At this point, I was pretty out of hope. But something quickly struck my mind when I was wandering around on YouTube for nothing -- I remember I have seen something with vbmeta in its name. It was the private key file from the previous Android_device_unlock.rar used to unlock the device. The name rsa4096_vbmeta.pem is now very suspicious -- the bootloader accepted unlock token sigend by this key, and this key has vbmeta in its name. Maybe this is exactly what I was looking for -- a key that can sign a modified vbmeta image?

I set out to use the avbtool command that comes with AOSP to generate an empty vbmeta with the disabled flag, while specifying this rsa4096_vbmeta.pem as the key.

avbtool make_vbmeta_image --key Android_device_unlock/rsa4096_vbmeta.pem --algorithm SHA256_RSA4096 --flag 2 --output vbmeta_my.img

and tried to flash this vbmeta_my.img. And.... it did not work.

But I so firmly believed the rsa4096_vbmeta.pem was the right key that I ran avbtool verify_image against the official vbmeta.img (you can find one by unpacking the "pac" firmware from 4PDA; details on how to unpack can be Googled) with this key specified, and they did match. This told me that there must be something else I was missing that made the bootloader reject my image.

Calming my self down, I first tried to inspect the original vbmeta image by avbtool info_image. This gave me a bunch of output

Minimum libavb version:   1.0
Header Block:             256 bytes
Authentication Block:     576 bytes
Auxiliary Block:          13504 bytes
Algorithm:                SHA256_RSA4096
Rollback Index:           0
Flags:                    0
Release String:           'avbtool 1.1.0'
Descriptors:
    Chain Partition descriptor:
      Partition Name:          boot
      Rollback Index Location: 1
      Public key (sha1):       ea410c1b46cdb2e40e526880ff383f083bd615d5
    Chain Partition descriptor:
      Partition Name:          system
      Rollback Index Location: 3
      Public key (sha1):       e2c66ff8a1d787d7bf898711187bff150f691d27
    Chain Partition descriptor:
      Partition Name:          vendor
      Rollback Index Location: 4
      Public key (sha1):       9885bf5bf909e5208dfd42abaf51ad9b104ee117
    Chain Partition descriptor:
      Partition Name:          product
      Rollback Index Location: 10
      Public key (sha1):       766a95798206f6e980e42414e3cb658617c27daf
    Chain Partition descriptor:
      Partition Name:          dtbo
      Rollback Index Location: 9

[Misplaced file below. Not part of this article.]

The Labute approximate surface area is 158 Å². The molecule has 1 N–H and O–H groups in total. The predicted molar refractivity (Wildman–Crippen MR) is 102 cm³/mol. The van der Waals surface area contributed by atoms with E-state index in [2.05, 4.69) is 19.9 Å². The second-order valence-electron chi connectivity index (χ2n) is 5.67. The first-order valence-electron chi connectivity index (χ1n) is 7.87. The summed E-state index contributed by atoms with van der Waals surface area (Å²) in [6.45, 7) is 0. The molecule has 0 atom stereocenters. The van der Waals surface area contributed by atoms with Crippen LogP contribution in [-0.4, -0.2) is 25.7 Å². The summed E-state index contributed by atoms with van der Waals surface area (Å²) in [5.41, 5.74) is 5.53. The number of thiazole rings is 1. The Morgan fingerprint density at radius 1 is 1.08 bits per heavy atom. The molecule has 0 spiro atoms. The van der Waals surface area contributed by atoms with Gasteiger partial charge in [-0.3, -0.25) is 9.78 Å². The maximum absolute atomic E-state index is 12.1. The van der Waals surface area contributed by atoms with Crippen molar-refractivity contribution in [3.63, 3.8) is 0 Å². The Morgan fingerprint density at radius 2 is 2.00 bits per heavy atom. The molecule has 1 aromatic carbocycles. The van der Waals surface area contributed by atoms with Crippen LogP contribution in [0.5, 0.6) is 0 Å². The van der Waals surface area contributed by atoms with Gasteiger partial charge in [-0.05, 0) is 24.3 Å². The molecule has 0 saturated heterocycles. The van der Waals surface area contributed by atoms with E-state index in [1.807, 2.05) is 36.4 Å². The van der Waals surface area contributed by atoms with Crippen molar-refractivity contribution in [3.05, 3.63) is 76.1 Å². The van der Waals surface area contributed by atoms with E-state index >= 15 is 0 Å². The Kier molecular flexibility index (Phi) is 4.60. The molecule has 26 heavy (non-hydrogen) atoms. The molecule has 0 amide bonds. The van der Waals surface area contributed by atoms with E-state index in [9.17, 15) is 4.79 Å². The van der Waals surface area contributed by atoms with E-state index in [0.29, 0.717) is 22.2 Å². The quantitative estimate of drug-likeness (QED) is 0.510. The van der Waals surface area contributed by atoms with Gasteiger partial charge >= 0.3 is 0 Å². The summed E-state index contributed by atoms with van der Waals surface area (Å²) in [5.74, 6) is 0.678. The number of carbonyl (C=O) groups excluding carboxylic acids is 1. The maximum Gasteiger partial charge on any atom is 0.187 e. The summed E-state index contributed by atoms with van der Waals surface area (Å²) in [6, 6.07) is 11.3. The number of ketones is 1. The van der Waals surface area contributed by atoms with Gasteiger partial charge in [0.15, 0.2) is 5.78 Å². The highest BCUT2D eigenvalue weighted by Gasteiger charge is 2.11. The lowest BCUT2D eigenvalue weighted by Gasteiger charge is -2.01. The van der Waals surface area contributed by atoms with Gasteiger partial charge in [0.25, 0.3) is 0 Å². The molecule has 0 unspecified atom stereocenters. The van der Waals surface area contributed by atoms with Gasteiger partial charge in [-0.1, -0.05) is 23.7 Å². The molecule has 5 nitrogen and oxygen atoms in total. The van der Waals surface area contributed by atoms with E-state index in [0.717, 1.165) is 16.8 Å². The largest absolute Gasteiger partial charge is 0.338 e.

Public key (sha1):       ea410c1b46cdb2e40e526880ff383f083bd615d5
    Chain Partition descriptor:
      Partition Name:          recovery
      Rollback Index Location: 2
      Public key (sha1):       d9093b9a181bdb5731b44d60a9f850dc724e2874
    Chain Partition descriptor:
      Partition Name:          l_modem
      Rollback Index Location: 5
      Public key (sha1):       e93e7d91ba1a46b81a5f15129b4dc5769bf41f26
    Chain Partition descriptor:
      Partition Name:          l_ldsp
      Rollback Index Location: 6
      Public key (sha1):       e93e7d91ba1a46b81a5f15129b4dc5769bf41f26
    Chain Partition descriptor:
      Partition Name:          l_gdsp
      Rollback Index Location: 7
      Public key (sha1):       e93e7d91ba1a46b81a5f15129b4dc5769bf41f26
    Chain Partition descriptor:
      Partition Name:          pm_sys
      Rollback Index Location: 8
      Public key (sha1):       e93e7d91ba1a46b81a5f15129b4dc5769bf41f26
    Chain Partition descriptor:
      Partition Name:          dtb
      Rollback Index Location: 11
      Public key (sha1):       ea410c1b46cdb2e40e526880ff383f083bd615d5

which is certainly not empty. What if the bootloader was checking if all the partitions are present? (spoiler: this is not the reason) I decided then to first try to recreate the original vbmeta.img.

To recreate it, I need to specify the public keys themselves, not just sha1 values. I guessed that the public keys themselves must be in the vbmeta file, so I tried to use a hex editor to open the file. Quickly, I found something interesting

The boot part is obviously the name of the partition, but what follows? There is no other purpose of vbmeta than to specify the keys (or hashes) for the partitions, so I just assumed this was the key and copied everything from the header 00 00 10 00 (which looks like some length or the e value used in RSA cryptography) to the next 00. I put them in a file called keys/key_boot.bin, and re-ran the avbtool command with the boot partition added with its own key

avbtool make_vbmeta_image --key Android_device_unlock/rsa4096_vbmeta.pem --algorithm SHA256_RSA4096 --flag 2 --chain_partition boot:1:keys/key_boot.bin --output vbmeta_my.img

(note the 1 part in boot:1:blahblah is from Rollback Index Location)

I then inspected the generated vbmeta again, and to my surprise, it actually showed up with the same hash for boot as the original one. I then repeated the process for all the partitions, after which I ended up with a command like

avbtool make_vbmeta_image --key Android_device_unlock/rsa4096_vbmeta.pem --algorithm SHA256_RSA4096 --flag 2 --chain_partition boot:1:keys/key_boot.bin chain_partition system:3:keys/key_system.bin --chain_partition vendor:4:keys/key_vendor.bin --chain_partition product:10:keys/key_product.bin --chain_partition dtbo:9:keys/key_dtbo.bin --chain_partition recovery:2:keys/key_system.bin --chain_partition l_modem:5:keys/key_l_modem.bin --chain_partition l_ldsp:6:keys/key_l_ldsp.bin --chain_partition l_gdsp:7:keys/key_l_gdsp.bin --chain_partition pm_sys:8:keys/key_pm_sys.bin --chain_partition dtb:11:keys/key_dtb.bin --output vbmeta_my.img

flashing this vbmeta image, it worked. I then tried to generate my own RSA private key with openssl and use avbtool extract_public_key against my own private key to get a pub.bin, and then replaced some of the original keys with my pub.bin. Then it stopped getting accepted by the bootloader.